Cash felt a personal responsibility to put on a good show at Folsom. He rehearsed feverishly in the days leading up to the concert and taught himself “Greystone Chapel,” a song written by Folsom inmate Glen Sherley. Despite the presence of armed guards on the walkways above them, and the warden’s prohibition against standing during the show, Cash’s audience was raucous, invigorating the performers and lending a unique verve to the live recording. Cash tailored the setlist to prisoners, including the namesake song and ending with “Greystone Chapel.” The album went to No. 1, as did a subsequent album recorded at San Quentin, and suddenly Cash was a household name again.

The iconic performance linked Cash permanently with prisoners in the American imagination. In his 1971 song “Man in Black,” Cash explains that he adopted his trademark dark clothing in solidarity with “the poor and the beaten down” as well as “the prisoner who has long paid for his crime.” Cash testified before Congress and met with President Richard Nixon to discuss prison reform in 1972, and continued to crusade on behalf of the imprisoned for the rest of his career. Live at Folsom Prison stands as a testament to the bond he felt with inmates as well as a major entry in the canon of 20th Century American music.

READ MORE: I Went With Johnny Cash to Folsom Prison

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“Wheel of Fortune” premieres


Publish date:
Year
1975
Month Day
January 06

Wheel of Fortune, the longest-running syndicated game show in American television, premieres on NBC on January 6, 1975. Created by television legend Merv Griffin and hosted since the early 1980s by Pat Sajak and Vanna White, Wheel is one of the most popular television shows in the world.

Griffin, who had already created another iconic game show, Jeopardy!, conceived of Wheel as a combination between Hangman and roulette. Contestants guess letters as they attempt to solve a Hangman-like puzzle, spinning the wheel to determine how much money they will earn for a correct guess, with the ultimate goal being to solve the puzzle and accumulate as much money as possible. Since the show’s inception, the price of a vowel has stood at $250 and has not been adjusted for inflation. The phrases “I’d like to buy a vowel” and “I’d like to solve the puzzle” have entered the American cultural lexicon.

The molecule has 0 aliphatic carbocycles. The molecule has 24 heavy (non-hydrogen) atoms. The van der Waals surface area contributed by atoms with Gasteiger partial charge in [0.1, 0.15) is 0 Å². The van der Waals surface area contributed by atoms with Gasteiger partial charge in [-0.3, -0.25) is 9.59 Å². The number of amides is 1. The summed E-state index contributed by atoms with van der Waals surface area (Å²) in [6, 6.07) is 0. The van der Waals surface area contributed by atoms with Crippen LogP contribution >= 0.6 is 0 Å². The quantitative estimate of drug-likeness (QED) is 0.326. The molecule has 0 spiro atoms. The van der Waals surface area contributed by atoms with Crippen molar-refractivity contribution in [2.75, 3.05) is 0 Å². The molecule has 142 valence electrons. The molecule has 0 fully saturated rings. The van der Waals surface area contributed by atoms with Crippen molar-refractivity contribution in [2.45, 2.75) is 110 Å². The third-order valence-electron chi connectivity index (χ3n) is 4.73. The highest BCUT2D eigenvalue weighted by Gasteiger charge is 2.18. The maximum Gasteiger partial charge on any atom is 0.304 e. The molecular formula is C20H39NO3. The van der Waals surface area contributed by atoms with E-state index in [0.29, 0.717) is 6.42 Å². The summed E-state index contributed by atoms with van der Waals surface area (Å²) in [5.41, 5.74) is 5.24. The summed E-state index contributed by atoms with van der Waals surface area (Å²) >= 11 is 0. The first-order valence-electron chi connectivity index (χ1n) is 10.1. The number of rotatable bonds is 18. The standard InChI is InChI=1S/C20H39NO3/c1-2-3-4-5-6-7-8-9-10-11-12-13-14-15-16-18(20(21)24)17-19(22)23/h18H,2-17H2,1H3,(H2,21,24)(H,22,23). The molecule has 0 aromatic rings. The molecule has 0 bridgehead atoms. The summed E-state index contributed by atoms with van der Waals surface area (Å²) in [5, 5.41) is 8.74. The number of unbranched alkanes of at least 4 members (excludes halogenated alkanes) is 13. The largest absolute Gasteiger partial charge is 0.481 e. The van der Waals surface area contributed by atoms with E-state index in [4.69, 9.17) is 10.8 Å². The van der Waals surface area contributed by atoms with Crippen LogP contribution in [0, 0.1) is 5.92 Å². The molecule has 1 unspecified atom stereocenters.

Sajak and White, who joined in 1981 and 82, respectively, have become some of the most famous hosts in game show history. White, who operates the board and reveals letters as they are guessed, often contributes her own puzzles to the show. In over 6,5000 episodes, she has never worn the same gown twice. The show’s producers claim that over 1 million people have auditioned to be contestants and the show has paid out a total of more than $200 million. Painfully awkward or incorrect guesses by contestants have also been comedic fodder for generations of Americans.

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Marian Anderson becomes first African American to perform at the Met Opera


Publish date:
Year
1955
Month Day
January 07

On the evening of January 7, 1955, the curtain at the Metropolitan Opera in New York rises to reveal Marian Anderson, the first African American to perform with the Met.

By then, Anderson was in the twilight of a career that was equal parts acclaimed and hamstrung by racism. First noticed by an aunt, who convinced her to join a church choir and helped her put on her first professional shows, Anderson spent her early career in the eastern United States. She was successful but consistently thwarted from mainstream stardom by racism and segregation, and she eventually decided to continue her career in Europe. She became a sensation there, particularly in Scandinavia, and major figures such as composer Jean Sibelius and conductor Arturo Toscanini praised her as a singular vocal talent.

Upon returning to the United States, Anderson performed regularly, but continued to be denied bookings, hotel rooms, and other basic opportunities that were afforded to whites. In 1939 the Daughters of the American Revolution refused to let her perform at Constitution Hall on account of her race. A group of supporters that included President Franklin D. Roosevelt and his wife, Eleanor, who resigned from the DAR in protest, helped her instead put on a concert at the Lincoln Memorial. Attended by 75,000 people, including prominent members of Roosevelt’s cabinet, and broadcast across the nation, the concert not only bolstered her fame but also thrust Anderson into the nascent struggle for civil rights.

Rudolf Bing became director of the Met in 1950 and was intent on signing Anderson to perform there from the outset. Though she had been courted by companies foreign and domestic, Anderson had shied away from opera in the past, feeling her voice was not right for it and deterred by the lack of roles for black singers. When Bing finally convinced her to sign with him, he did not tell the board of the Met until after the fact. He cast Anderson as Ulrica in Verdi’s Un ballo en maschera. The role, a witch-like figure often portrayed by white women wearing dark makeup, was not the lead, and it was freighted with racial stereotypes connecting primitive and “backwards” traditions with people of color. Nonetheless, her debut at the Met was a major moment in the history of integration of the arts, and the New York Times reported that Anderson’s performance left many audience members in tears.